Scottish seafood processors have renewed calls for improved financial support from both the UK and Scottish governments amid “great difficulties” for the sector since Brexit.
Following months of problems exporting to key EU markets due to post-Brexit trading rules, the Scottish Seafood Association told The Grocer many of its members had faced significant financial losses despite the support schemes offered by both Defra and the devolved administration.
It also accused both Westminster and Holyrood of failing to fulfil promises to lower export barriers.
According to SSA CEO Jimmy Buchan, payouts from the UK government’s £23m Seafood Disruption Support Scheme only covered 50% of firms’ losses and excluded larger businesses alongside those that had stopped exporting smaller consignments.
“The truth is that while the financial support that has been forthcoming has been gratefully received, its partial nature means that businesses are being left in great difficulties in their hour of greatest need,” he said.
Buchan also called for greater clarity over the UK government’s £100m fishing industry funding package, promised by Boris Johnson in January.
“This funding package now looks like a convenient headline designed to appease the sector. When will they start taking bids? Who will be eligible? When will payouts be made? We need to know but we are greeted with silence on this at every turn.”
In response, a Defra spokesman said the UK government recognised the challenges UK seafood companies had faced in light of both Covid-19 and Brexit.
“The £23m fund provided by the UK government has so far provided targeted support to 2,000 eligible catching and aquaculture businesses, with further payments to be made this month,” he said. “In the longer term, the prime minister has also announced a further £100m to help rejuvenate the industry and coastal communities across the UK.”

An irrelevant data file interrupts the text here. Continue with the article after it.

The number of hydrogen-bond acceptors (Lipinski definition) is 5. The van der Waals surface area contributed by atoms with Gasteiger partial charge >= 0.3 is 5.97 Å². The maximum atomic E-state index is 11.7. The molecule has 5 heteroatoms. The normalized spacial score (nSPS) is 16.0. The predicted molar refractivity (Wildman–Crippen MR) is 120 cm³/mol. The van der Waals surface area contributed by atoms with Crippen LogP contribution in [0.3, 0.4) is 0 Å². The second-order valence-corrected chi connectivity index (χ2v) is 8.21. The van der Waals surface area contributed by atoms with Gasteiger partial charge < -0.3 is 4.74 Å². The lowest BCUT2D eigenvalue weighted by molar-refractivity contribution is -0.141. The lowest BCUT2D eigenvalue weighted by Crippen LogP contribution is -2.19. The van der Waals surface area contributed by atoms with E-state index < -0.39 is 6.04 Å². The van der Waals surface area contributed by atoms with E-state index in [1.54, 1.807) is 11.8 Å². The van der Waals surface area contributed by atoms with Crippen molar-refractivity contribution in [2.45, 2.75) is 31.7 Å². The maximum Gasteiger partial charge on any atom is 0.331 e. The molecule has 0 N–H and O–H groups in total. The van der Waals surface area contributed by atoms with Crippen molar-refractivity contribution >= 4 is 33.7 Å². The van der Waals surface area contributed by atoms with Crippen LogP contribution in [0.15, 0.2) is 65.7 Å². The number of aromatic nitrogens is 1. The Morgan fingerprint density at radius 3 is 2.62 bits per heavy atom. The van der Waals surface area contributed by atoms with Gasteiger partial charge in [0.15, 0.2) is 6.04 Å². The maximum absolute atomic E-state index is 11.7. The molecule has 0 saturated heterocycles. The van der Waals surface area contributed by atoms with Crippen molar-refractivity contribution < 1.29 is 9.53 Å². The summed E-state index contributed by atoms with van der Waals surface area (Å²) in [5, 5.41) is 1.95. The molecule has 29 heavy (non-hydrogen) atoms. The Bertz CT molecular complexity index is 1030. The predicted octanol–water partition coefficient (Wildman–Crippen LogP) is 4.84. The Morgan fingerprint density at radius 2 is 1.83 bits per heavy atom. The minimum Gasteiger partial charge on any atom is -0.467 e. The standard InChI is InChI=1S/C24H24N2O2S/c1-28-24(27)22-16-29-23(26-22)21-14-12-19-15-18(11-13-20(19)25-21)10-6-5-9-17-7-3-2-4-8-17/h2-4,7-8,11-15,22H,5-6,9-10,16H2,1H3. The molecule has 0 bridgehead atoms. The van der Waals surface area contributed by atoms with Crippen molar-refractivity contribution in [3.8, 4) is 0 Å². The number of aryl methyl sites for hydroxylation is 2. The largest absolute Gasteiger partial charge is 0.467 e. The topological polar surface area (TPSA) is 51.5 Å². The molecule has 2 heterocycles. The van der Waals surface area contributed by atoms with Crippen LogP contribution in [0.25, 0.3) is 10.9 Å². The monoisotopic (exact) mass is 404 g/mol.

It is understood there will be further detail on the £100m fund after the local and devolved elections take place in May.
Buchan also took aim at the Scottish government, which he claimed had failed to use its devolved powers and funds to aid the industry.
“They have a £14m fund from the Treasury, which they have known about for some time, yet there are no guidelines and application processes in place. We know only that all projects must be for SMEs and completed by 31 March 2022 – far too tight a timetable for major works,” he said.
The Scottish government was unable to respond due to purdah.
In an update earlier this month, the country’s food industry trade body Scotland Food & Drink said there were ongoing challenges with groupage – a key method of exporting for many seafood suppliers – with companies “struggling to find a reliable route to market” through it.
The organisation said it understood Defra was piloting alternative approaches for moving produce to France, Spain and the Netherlands.